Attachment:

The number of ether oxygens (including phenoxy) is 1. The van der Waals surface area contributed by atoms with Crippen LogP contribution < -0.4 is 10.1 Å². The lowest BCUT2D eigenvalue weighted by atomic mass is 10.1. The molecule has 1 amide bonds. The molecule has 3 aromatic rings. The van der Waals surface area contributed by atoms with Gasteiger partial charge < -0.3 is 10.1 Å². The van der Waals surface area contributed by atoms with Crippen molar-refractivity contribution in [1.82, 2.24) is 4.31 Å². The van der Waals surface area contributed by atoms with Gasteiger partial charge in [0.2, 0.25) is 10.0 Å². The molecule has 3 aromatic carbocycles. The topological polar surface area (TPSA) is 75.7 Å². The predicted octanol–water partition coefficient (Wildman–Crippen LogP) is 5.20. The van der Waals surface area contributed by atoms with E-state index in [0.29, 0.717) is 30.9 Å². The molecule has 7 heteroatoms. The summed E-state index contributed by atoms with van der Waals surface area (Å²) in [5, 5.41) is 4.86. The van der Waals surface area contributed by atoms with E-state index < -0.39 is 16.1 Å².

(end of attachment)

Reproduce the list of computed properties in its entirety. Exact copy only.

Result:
The number of ether oxygens (including phenoxy) is 1. The van der Waals surface area contributed by atoms with Crippen LogP contribution < -0.4 is 10.1 Å². The lowest BCUT2D eigenvalue weighted by atomic mass is 10.1. The molecule has 1 amide bonds. The molecule has 3 aromatic rings. The van der Waals surface area contributed by atoms with Gasteiger partial charge < -0.3 is 10.1 Å². The van der Waals surface area contributed by atoms with Crippen molar-refractivity contribution in [1.82, 2.24) is 4.31 Å². The van der Waals surface area contributed by atoms with Gasteiger partial charge in [0.2, 0.25) is 10.0 Å². The molecule has 3 aromatic carbocycles. The topological polar surface area (TPSA) is 75.7 Å². The predicted octanol–water partition coefficient (Wildman–Crippen LogP) is 5.20. The van der Waals surface area contributed by atoms with E-state index in [0.29, 0.717) is 30.9 Å². The molecule has 7 heteroatoms. The summed E-state index contributed by atoms with van der Waals surface area (Å²) in [5, 5.41) is 4.86. The van der Waals surface area contributed by atoms with E-state index < -0.39 is 16.1 Å².